Research by Morales and Vaca (2023) reports… OR (Morales & Vaca, 2023) as an end of sentence citation.

 

With three or more authors, the first author’s name is used followed by “et al.” with both types of in-text citations. Et al. is a Latin term that simply means, “and others.”

 

Morales et al. (2023) states… OR (Morales et al., 2023).

 

When paraphrasing, one might write similar ideas from different sources into one sentence. If this is the case, you may cite using the author-year method for each source separated by a semicolon.

 

… (Morales, 2023; Vaca, 2023; Enrile, 2000).

 

If there are no authors, one should replace this section with the organization from which it was written.

 

American Red Cross (2005)…

 

In the case there are authors with the same last name, use their first initials with their last names.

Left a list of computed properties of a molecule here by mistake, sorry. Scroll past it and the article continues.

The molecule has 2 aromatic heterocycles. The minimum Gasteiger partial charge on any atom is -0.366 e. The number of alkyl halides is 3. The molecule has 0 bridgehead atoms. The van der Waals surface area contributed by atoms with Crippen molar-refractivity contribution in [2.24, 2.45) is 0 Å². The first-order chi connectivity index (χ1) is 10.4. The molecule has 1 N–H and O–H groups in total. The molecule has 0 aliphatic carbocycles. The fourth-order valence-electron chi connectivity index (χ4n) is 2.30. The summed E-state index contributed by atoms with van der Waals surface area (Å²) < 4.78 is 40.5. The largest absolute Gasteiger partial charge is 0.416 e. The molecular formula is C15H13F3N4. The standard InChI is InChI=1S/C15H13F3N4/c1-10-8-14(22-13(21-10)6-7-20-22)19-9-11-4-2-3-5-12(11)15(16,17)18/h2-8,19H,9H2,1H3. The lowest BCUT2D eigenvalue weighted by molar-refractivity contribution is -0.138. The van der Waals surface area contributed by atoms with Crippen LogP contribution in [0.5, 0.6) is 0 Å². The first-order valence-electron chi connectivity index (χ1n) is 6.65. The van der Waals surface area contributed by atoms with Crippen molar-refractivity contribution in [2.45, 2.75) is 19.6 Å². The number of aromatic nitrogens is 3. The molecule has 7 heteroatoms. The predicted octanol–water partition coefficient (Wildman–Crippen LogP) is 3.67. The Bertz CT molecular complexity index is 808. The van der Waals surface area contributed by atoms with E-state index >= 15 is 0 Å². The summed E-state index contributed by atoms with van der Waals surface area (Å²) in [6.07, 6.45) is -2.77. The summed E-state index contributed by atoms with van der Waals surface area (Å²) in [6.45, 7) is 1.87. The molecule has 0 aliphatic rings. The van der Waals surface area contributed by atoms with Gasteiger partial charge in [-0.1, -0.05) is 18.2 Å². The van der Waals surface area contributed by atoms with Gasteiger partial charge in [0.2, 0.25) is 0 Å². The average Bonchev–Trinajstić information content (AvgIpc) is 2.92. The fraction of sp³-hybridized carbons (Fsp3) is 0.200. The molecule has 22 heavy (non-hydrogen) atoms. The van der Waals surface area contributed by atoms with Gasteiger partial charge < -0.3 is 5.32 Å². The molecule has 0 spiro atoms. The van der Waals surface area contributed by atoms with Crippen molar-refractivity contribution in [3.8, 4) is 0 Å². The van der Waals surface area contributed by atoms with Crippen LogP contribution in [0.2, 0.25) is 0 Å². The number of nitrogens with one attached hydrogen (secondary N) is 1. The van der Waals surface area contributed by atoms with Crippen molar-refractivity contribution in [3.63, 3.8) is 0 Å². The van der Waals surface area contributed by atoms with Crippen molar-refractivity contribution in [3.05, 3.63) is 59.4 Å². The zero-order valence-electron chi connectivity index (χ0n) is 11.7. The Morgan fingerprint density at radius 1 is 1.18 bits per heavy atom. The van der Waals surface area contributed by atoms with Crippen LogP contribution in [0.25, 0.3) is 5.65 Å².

(M. Morales, 2023; G. Morales, 2020)

 

An in-text citation must be included in the References page at the end of your written document. The reference page must start on a separate page, center-titled “References” in bold. The list is written in alphabetical order with an indent of every line following the first. Authors’ names should be stated as last name and first name initial and middle name initial if applicable. Dependent on the source type, the citation’s format will change. For journal articles, the form is the following:

 

First author’s last name, first name initial. Middle name initial (if applicable)., second author’s

last name, first name initial., & third author’s last name, first name initial. (year). Title of article. Title of Journal or Periodical, volume number(issue number), pages. https://doi.org/##.##/####

 

Jones, C. P. (2002). Confronting Institutionalized Racism. Phylon, 50(1/2), 7-22.

https://www.jstor.org/stable/4149999